April 20, 2015
Leave a Comment

EDITOR’S NOTE: An earlier version of this post made the error of calling Will LIVERMAN by the wrong name of Livermore. I apologize for the inaccuracy.

By Jacob Stockinger

For the first time in 12 years and the first time in Overture Hall, the Madison Opera will present “The Barber of Seville” by Gioachino Rossini (below) at 8 p.m. on this Friday, April 24, and at 2:30 p.m. on this Sunday, April 26, in Overture Hall.

Rossini photo

The opera will be sung in Italian with English surtitles.

Tickets are $18-$125. Student and group discounts are available. For tickets and more information, call the Overture Center box office at 201 State St., Madison, at (608) 258-4141 or go to www.madisonopera.org

One of the earliest romantic comedies, “The Barber of Seville” tells how Figaro, the title character, helps Count Almaviva and Rosina outwit the latter’s guardian, bringing about a wedding in the final scene.

Multiple disguises, love notes passed in secret, and even a music lesson are used to bring the young couple together. Since its first performance in 1816, Barber has been an international hit, with Figaro’s aria “Largo al factotum” becoming perhaps the most famous opera aria of all time.

“The Barber of Seville” was one of the first operas I fell in love with,” says Kathryn Smith (below, in a photo by James Gill), general director of the Madison Opera. “Rossini’s musical brilliance is unique, and the way the music literally sparkles is one of its most enduring characteristics. It’s a genuine pleasure to share one of the all-time great operas with our community.”

Kathryn Smith Fly Rail Vertical Madison Opera

This will be the first time John DeMain, the artistic director of the Madison Opera and music director of the Madison Symphony Orchestra, has conducted “The Barber of Seville” in Madison, and he considers it a perfect conclusion to the company’s 10th anniversary in Overture Hall.

“The effervescent strains of Rossini’s scintillating score should be especially vibrant in the glorious acoustics of Overture Hall,” says DeMain (below in a photo by Prasad). “It will be like drinking musical champagne.”

John DeMain full face by Prasad

A dynamic young cast brings this witty comedy to life. Emily Fons, a Wisconsin native who debuted with Madison Opera at Opera in the Park 2012, returns for her first main stage role with the company. These will be her first performances of Rosina, a role she sings later this summer at Opera Theatre of St. Louis and next season at Pittsburgh Opera.

Making his debut opposite Fons is tenor John Irvin, a recent graduate of
the Ryan Opera Center at Lyric Opera of Chicago — which is now headed by former UW-Madison School of Music professor and professional soprano Julia Faulkner. Irwin also sang Count
 Almaviva for Lyric Opera’s family performance.

Another recent Ryan 
Opera Center graduate, baritone Will Liverman, makes his Madison Opera debut as the illustrious barber Figaro, a role he has previously sung at the Utah Opera and in Lyric Opera of Chicago’s family performance.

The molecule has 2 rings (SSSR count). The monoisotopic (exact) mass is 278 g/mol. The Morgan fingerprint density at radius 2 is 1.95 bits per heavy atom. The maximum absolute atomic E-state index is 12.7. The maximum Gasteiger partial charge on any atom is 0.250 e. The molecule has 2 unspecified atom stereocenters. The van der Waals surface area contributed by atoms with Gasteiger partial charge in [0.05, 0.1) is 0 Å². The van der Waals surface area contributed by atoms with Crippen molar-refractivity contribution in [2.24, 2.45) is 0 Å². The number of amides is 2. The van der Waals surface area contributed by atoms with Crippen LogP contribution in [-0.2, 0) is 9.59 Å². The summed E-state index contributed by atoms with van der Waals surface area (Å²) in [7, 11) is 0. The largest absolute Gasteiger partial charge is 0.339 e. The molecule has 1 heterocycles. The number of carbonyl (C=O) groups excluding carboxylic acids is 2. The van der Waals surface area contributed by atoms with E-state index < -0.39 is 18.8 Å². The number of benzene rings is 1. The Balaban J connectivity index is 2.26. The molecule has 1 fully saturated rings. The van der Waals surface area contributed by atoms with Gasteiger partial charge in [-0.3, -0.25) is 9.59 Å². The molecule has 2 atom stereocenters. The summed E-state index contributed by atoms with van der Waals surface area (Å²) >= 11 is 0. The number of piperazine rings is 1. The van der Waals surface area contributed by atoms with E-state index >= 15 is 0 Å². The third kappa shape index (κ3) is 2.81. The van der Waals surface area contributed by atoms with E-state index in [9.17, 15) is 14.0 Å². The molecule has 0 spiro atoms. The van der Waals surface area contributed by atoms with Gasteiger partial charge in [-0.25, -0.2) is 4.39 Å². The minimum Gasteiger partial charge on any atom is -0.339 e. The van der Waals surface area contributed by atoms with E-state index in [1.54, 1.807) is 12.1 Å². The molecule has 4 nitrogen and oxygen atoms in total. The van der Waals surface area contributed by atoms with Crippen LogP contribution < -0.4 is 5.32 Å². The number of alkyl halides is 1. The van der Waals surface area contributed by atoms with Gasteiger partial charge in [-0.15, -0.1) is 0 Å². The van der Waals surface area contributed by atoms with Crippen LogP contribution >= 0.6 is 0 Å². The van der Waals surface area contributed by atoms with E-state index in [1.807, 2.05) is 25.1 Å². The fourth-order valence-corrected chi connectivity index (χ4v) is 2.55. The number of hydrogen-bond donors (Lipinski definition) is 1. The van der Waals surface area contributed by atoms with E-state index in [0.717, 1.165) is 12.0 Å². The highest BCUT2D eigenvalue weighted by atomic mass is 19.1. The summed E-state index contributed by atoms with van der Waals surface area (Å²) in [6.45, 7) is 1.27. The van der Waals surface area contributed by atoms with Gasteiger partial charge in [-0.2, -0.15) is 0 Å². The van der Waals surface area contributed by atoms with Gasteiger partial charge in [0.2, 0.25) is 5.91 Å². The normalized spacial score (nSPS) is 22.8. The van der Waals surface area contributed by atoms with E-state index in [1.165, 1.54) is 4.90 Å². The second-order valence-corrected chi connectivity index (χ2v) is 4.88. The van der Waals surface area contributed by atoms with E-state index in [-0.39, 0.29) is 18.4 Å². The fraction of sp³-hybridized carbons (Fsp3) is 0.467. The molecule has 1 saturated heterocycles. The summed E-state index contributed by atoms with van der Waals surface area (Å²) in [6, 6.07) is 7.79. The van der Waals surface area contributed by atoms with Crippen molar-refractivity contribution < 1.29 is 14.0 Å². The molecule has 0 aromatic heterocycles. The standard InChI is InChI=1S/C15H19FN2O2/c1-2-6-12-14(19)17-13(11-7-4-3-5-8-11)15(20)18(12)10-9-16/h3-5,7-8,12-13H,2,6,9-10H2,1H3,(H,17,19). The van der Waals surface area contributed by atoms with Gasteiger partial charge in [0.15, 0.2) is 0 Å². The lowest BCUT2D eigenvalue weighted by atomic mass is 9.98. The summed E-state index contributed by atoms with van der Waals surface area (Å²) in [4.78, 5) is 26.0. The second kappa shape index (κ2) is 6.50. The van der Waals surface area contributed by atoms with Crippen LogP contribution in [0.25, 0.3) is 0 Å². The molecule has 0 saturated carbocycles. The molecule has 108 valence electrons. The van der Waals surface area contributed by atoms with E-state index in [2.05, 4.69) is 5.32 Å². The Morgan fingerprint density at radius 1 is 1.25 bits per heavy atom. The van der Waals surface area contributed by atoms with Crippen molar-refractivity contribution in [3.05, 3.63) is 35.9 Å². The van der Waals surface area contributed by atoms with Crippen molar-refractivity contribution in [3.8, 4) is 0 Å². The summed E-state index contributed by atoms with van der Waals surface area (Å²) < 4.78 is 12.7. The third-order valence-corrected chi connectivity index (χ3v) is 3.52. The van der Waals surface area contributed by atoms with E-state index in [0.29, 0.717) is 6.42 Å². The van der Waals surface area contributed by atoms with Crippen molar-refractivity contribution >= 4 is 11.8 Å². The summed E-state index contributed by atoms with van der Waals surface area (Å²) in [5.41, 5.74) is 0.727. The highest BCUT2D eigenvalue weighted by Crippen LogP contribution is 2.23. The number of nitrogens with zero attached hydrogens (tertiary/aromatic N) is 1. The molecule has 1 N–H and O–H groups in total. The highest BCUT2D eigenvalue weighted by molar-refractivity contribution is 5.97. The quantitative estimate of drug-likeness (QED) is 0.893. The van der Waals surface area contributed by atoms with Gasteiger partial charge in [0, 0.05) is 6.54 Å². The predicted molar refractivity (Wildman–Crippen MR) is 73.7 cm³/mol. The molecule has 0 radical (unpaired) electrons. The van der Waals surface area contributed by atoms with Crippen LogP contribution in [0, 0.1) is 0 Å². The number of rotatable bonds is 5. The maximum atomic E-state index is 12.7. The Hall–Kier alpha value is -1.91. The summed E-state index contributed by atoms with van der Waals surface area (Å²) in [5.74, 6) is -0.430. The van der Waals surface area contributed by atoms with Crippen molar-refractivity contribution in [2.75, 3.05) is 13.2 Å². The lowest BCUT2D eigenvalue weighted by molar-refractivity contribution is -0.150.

Two Madison Opera favorites return in key roles. Alan Dunbar, whose most recent appearances were in “Dead Man Walking” (below, third from right) and the Overture 10th Anniversary Celebration, sings Rosina’s guardian, Dr. Bartolo. Thomas Forde, who sang Judge Turpin in Madison Opera’s recent “Sweeney Todd,” sings Don Basilio, the music teacher and purveyor of gossip.

Dead Man Walking with  (from left) Daniela Mack, Susanne Mentzer, Michael Mayes, Saira Frank, Alan Dunbar, Adam Shelton and Jamie Van Eyck

Madison Opera Studio Artist soprano Chelsea Morris (below) sings her first principal role as Berta, and baritone Trevor Martin makes his debut as Fiorello. Directing this traditional staging is Doug Scholz-Carlson, who directed “The Tender Land” and “The Turn of the Screw” for Madison Opera.

Chelsea Morris soprano

“I am thrilled with this cast,” says Smith. “Rossini requires a lot of vocal teamwork, and it’s exciting to produce the opera with singers who are perfectly matched to their roles and to each other.”

Will Liverman (below) recently agreed to a Q&A with The Ear:

Will Liverman

Can you briefly introduce yourself to readers?

My name is Will Liverman, and I hail from beautiful Virginia Beach, Virginia. I graduated from Wheaton College in Illinois for my undergraduate degree and finished with a Master’s degree at the Juilliard School. I recently completed the Ryan Opera Center program at the Lyric Opera of Chicago.

Have you sung the role of Figaro before? How have you changed or developed it? If the role is new to you, what do you find most appealing and most challenging about it?

I have only sung this role twice before. The more that I sit with this role, the more that I think it’s imperative to show that Figaro is a man with a good heart. There’s more to Figaro than just wanting money from the Count Almaviva and only looking after himself. I think he really enjoys helping people and he takes pride in that.

Will Liverman Figaro

Is it fun to play Figaro? 

Figaro is a TON of fun. First of all, comedy is my favorite thing to do onstage and The Barber of Seville is the essence of an opera comedy. It’s fun because there are so many different comedic bits to play in each scene. The music is exciting to sing, and it’s a satisfying show to perform.

What do you think explains the popularity and longevity of Rossini’s opera ever since it was first performed in 1816 in Rome? Why should the public today go see and hear it?

Each production has the potential to be something completely different in terms of how it’s staged and who’s singing in the cast. That can be said about other operas as well but The Barber of Seville is essentially a showcase for singers and you get to laugh out of your chair while you’re at it! In addition to Barber being one of the most well-known operas to the general public, it has endless amounts of comedic moments that a director can use.